Life in 3D

The Latest Beneficiary of 3D Printing: Clueless, Frazzled New Doctors?

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3D print yourself some help.

3D print yourself some help.

It’s so very easy to overestimate the power of 3D printing. DIY semiautomatics, for example, are a terrifying prospect, but they’re not exactly right around the corner. Likewise, it’s easy to dream of a world where surgeons can simply 3D print a new liver. But the Wall Street Journal reports that current medical applications are a little more mundane.

Current technology can produce a pretty convincing replica of an organ, with “the wetness and texture of a real human liver, making it more suitable to cut with a surgical knife,” the Journal reports. That won’t exactly cut the waiting list for organs, but it can help plan a delicate transplant.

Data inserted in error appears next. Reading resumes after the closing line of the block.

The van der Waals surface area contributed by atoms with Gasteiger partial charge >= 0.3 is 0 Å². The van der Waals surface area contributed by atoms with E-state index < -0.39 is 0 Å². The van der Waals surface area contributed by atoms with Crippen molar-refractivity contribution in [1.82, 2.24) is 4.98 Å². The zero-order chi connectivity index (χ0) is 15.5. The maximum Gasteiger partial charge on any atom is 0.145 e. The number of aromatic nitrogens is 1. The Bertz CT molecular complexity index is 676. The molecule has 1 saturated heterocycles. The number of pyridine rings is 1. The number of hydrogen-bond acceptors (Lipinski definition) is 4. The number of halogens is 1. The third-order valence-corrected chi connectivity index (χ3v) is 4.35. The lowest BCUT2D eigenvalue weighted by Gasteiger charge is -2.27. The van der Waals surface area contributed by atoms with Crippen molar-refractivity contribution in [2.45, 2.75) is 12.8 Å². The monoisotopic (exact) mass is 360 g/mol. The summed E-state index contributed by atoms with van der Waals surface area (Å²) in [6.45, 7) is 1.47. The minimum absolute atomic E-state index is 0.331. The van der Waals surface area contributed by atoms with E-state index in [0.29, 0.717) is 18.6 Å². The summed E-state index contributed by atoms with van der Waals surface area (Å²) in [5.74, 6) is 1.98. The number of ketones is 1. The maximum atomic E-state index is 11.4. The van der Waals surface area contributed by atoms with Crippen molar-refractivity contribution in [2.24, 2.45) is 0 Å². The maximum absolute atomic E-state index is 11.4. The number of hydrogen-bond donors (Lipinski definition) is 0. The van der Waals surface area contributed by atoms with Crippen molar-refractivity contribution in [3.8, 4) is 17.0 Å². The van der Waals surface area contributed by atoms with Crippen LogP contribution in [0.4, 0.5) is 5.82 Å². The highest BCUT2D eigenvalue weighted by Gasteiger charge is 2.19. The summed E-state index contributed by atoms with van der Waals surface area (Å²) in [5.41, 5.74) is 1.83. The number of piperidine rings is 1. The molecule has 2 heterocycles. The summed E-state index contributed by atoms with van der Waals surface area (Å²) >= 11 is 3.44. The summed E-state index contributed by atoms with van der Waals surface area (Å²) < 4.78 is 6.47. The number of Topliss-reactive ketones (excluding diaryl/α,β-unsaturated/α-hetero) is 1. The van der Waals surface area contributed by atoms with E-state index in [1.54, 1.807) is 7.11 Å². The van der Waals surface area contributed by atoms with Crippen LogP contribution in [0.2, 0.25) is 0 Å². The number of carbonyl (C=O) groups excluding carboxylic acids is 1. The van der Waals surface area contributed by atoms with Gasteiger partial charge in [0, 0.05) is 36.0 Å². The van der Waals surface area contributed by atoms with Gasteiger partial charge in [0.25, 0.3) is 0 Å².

That sort of thing is useful for an experienced old hand. But the real beneficiaries are likely to be the newbies:

Mr. Sugimoto believes that longer-term, the technology could help younger, less experienced surgeons practice with accurate copies before surgery.

If doctors feel more confident about the surgeries they are about to perform, patients will feel more comfortable, Mr. Sugimoto said.

So, basically, 3D printing promises to work as training wheels for rookie doctors. If only you could produce a bedside manner by additive manufacturing.

Follow Kelly Faircloth on Twitter or via RSS. kfaircloth@observer.com